Nature of Proceedings: Demurrer to First Amended Complaint
TENTATIVE RULING: Defendant’s demurrer to plaintiff’s first amended complaint for unlawful detainer is overruled. Defendant shall file and serve his answer to the complaint on or before April 11, 2018.
This is an action for unlawful detainer. On May 26, 2017, plaintiff People’s Self Help Housing Corporation agreed to rent residential property located at 24 East Victoria Street, Unit 30, Santa Barbara, California to defendant Ronald Caldwell for $900.00 per month. Defendant is a Section 8 tenant and pursuant to the Section 8 housing assistance contract entered into between plaintiff and the Housing Authority of the City of Santa Barbara, defendant was required to pay $455.00 of the $900.00 rent every month, with the $445.00 balance being paid by the Housing Authority. Defendant has failed to pay any portion of the rent since September 2017 and on January 31, 2018, plaintiff caused a 3-day notice to pay rent or quit to be served on defendant by posting a copy of the notice on the premises and thereafter mailing a copy to defendant. Defendant failed to cure the default within the time specified in the notice and on March 8, 2018, plaintiff filed its first amended complaint for unlawful detainer against defendant.
Defendant now demurs to the amended complaint on the ground that it fails to state facts sufficient to constitute a cause of action and is uncertain.
The legal authority for a demurrer is found in Code of Civil Procedure Section 430.10, which provides, in relevant part:
“The party against whom a complaint or cross-complaint has been filed may object, by demurrer or answer as provided in Section 430.30, to the pleading on any one of the following grounds:
“(e) The pleading does not state facts sufficient to constitute a cause of action.
“(f) The pleading is uncertain. As used in this subdivision, ‘uncertain’ includes ambiguous and unintelligible.”
A demurrer can be used only to challenge defects that appear on the face of the complaint or from matters outside the complaint that are judicially noticeable. Blank v. Kirwan (1985) 39 Cal.3d 311, 318; Donabedian v. Mercury Insurance Company (2004) 116 Cal.App.4th 968, 994. In reviewing the sufficiency of a cause of action against a demurrer, the court assumes the truth of all facts properly pleaded. Stop Youth Addiction, Inc. v. Lucky Stores, Inc. (1998) 17 Cal.4th 553, 558. The court also assumes the truth of all reasonable inferences that may be drawn from the properly pleaded facts. Reynolds v. Bement (2005) 36 Cal.4th 1075, 1083.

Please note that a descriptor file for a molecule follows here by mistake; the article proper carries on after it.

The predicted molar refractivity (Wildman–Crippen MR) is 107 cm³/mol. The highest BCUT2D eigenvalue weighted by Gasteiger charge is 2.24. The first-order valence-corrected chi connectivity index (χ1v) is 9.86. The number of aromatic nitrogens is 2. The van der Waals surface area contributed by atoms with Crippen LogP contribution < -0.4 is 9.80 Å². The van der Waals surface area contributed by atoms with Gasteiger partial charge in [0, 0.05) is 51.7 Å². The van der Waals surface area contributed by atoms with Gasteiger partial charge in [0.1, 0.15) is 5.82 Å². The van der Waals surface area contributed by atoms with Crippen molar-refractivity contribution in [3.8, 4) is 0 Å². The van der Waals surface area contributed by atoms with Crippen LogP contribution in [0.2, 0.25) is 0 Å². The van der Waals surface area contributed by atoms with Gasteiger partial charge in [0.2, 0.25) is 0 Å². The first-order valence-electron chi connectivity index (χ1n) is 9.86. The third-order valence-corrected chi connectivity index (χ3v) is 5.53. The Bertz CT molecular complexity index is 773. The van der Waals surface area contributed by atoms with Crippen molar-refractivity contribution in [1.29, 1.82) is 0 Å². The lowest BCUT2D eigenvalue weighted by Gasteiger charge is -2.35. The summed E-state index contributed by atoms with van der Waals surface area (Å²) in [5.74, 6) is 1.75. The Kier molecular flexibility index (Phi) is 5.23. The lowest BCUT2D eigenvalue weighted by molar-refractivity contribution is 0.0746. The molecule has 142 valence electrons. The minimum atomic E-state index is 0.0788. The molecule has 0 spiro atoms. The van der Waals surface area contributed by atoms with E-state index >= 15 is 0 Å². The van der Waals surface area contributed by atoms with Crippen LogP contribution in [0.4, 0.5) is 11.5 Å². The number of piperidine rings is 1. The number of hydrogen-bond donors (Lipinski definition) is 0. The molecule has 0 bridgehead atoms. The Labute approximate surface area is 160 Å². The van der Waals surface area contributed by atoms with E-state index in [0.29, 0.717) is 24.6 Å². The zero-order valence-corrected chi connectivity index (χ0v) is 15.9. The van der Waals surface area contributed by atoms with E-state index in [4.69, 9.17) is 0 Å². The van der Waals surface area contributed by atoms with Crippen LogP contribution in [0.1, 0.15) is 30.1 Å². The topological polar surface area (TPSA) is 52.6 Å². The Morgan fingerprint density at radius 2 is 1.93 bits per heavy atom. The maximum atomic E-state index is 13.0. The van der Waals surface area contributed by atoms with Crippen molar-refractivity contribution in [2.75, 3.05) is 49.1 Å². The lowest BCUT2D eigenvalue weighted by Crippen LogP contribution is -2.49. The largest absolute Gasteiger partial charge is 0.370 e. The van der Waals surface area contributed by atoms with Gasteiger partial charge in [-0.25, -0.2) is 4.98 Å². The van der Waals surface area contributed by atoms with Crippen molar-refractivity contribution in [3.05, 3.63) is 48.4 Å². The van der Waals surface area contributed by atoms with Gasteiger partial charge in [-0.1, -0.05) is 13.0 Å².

Defendant contends that the amended complaint fails to state a cause of action and is uncertain because, while the written rental agreement between plaintiff and defendant is attached as Exhibit 1 to the complaint, portions of the Housing Assistance Program (“HAP”) contract are missing. To support his claim that the complaint is deficient, defendant cites Code of Civil Procedure Section 1166. However, where an unlawful detainer action arises solely for non-payment of rent, the plaintiff is not required to attach the written rental agreement. Code of Civil Procedure Section 1166, subdivision (d), specifically provides:
“(d)(1) In an action regarding residential property, the plaintiff shall attach to the complaint the following:
“(A) A copy of the notice or notices of termination served on the defendant upon which the complaint is based.
“(B) A copy of any written lease or rental agreement regarding the premises. Any addenda or attachments to the lease or written agreement that form the basis of the complaint shall also be attached. The documents required by this subparagraph are not required to be attached if the complaint alleges any of the following:
“(i) The lease or rental agreement is oral.
“(ii) A written lease or rental agreement regarding the premises is not in the possession of the landlord or any agent or employee of the landlord.
“(iii) An action based solely on subdivision (2) of Section 1161.”
An action based solely on subdivision (2) of Section 1161 is one which arises “[w]hen [the tenant] continues in possession, in person or by subtenant, without the permission of his or her landlord . . . after default in the payment of rent, pursuant to the lease or agreement under which the property is held, and three days’ notice, in writing, requiring its payment . . . shall have been served upon him or her.” Code Civ. Proc. §1161, subd. (2).
Here, the unlawful detainer action arises solely from defendant’s failure to pay rent and therefore plaintiff was not required to attach to the amended complaint either the lease or the HAP contract.
Defendant next argues that the amended complaint is deficient because plaintiff failed to attach a copy of the Tenancy Addendum, which allegedly is part of the HAP contract. To support this claim, defendant has attached to his demurrer as an exhibit a “sample” Tenancy Addendum, purportedly issued by the U.S. Department of Housing and Urban Development. (Dem., Ex. B.) However, a demurrer can be used only to challenge defects that appear on the face of the complaint or from matters outside the complaint that are judicially noticeable. Blank v. Kirwan, supra, 39 Cal.3d 311, 318. There is nothing on the face of the amended complaint which references a “Tenancy Addendum,” nor is the “sample” document that is attached to defendant’s demurrer subject to judicial notice, and therefore the demurrer fails.
For the reasons stated above, defendant’s demurrer to the amended complaint will be overruled. Defendant shall file and serve his answer to the complaint on or before April 11, 2018.